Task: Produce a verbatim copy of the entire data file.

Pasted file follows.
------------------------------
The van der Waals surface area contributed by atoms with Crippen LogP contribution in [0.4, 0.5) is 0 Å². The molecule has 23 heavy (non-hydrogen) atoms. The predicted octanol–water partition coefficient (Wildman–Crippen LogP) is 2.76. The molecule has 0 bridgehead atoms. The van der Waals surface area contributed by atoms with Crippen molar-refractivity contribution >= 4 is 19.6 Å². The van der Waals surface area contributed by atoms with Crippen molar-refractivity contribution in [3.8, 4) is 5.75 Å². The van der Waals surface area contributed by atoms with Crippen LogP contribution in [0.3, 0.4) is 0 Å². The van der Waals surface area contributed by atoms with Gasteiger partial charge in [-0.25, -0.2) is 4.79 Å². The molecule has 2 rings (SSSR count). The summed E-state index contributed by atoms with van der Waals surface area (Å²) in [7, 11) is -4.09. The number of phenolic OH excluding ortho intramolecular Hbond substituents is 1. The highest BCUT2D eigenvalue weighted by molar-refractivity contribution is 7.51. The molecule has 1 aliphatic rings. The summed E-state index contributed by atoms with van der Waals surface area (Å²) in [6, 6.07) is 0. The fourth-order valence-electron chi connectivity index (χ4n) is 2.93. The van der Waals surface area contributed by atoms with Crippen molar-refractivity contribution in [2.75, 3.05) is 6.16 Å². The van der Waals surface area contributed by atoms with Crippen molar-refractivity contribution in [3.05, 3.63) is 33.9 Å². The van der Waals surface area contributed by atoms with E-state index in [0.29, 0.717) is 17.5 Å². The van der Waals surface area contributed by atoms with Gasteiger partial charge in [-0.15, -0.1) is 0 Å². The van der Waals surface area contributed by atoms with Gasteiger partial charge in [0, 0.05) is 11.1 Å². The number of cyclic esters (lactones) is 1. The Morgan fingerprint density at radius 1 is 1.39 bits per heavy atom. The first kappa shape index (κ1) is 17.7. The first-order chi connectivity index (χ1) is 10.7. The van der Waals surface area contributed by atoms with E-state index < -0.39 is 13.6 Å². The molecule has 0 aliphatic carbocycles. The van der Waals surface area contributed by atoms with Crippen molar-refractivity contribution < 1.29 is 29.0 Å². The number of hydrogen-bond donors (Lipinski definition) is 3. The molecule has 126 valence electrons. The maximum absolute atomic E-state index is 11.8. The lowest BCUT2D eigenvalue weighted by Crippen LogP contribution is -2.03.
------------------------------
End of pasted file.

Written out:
The van der Waals surface area contributed by atoms with Crippen LogP contribution in [0.4, 0.5) is 0 Å². The molecule has 23 heavy (non-hydrogen) atoms. The predicted octanol–water partition coefficient (Wildman–Crippen LogP) is 2.76. The molecule has 0 bridgehead atoms. The van der Waals surface area contributed by atoms with Crippen molar-refractivity contribution >= 4 is 19.6 Å². The van der Waals surface area contributed by atoms with Crippen molar-refractivity contribution in [3.8, 4) is 5.75 Å². The van der Waals surface area contributed by atoms with Crippen LogP contribution in [0.3, 0.4) is 0 Å². The van der Waals surface area contributed by atoms with Gasteiger partial charge in [-0.25, -0.2) is 4.79 Å². The molecule has 2 rings (SSSR count). The summed E-state index contributed by atoms with van der Waals surface area (Å²) in [7, 11) is -4.09. The number of phenolic OH excluding ortho intramolecular Hbond substituents is 1. The highest BCUT2D eigenvalue weighted by molar-refractivity contribution is 7.51. The molecule has 1 aliphatic rings. The summed E-state index contributed by atoms with van der Waals surface area (Å²) in [6, 6.07) is 0. The fourth-order valence-electron chi connectivity index (χ4n) is 2.93. The van der Waals surface area contributed by atoms with Crippen molar-refractivity contribution in [2.75, 3.05) is 6.16 Å². The van der Waals surface area contributed by atoms with Crippen molar-refractivity contribution in [3.05, 3.63) is 33.9 Å². The van der Waals surface area contributed by atoms with E-state index in [0.29, 0.717) is 17.5 Å². The van der Waals surface area contributed by atoms with Gasteiger partial charge in [-0.15, -0.1) is 0 Å². The van der Waals surface area contributed by atoms with Gasteiger partial charge in [0, 0.05) is 11.1 Å². The number of cyclic esters (lactones) is 1. The Morgan fingerprint density at radius 1 is 1.39 bits per heavy atom. The first kappa shape index (κ1) is 17.7. The first-order chi connectivity index (χ1) is 10.7. The van der Waals surface area contributed by atoms with E-state index < -0.39 is 13.6 Å². The molecule has 0 aliphatic carbocycles. The van der Waals surface area contributed by atoms with Crippen molar-refractivity contribution < 1.29 is 29.0 Å². The number of hydrogen-bond donors (Lipinski definition) is 3. The molecule has 126 valence electrons. The maximum absolute atomic E-state index is 11.8. The lowest BCUT2D eigenvalue weighted by Crippen LogP contribution is -2.03.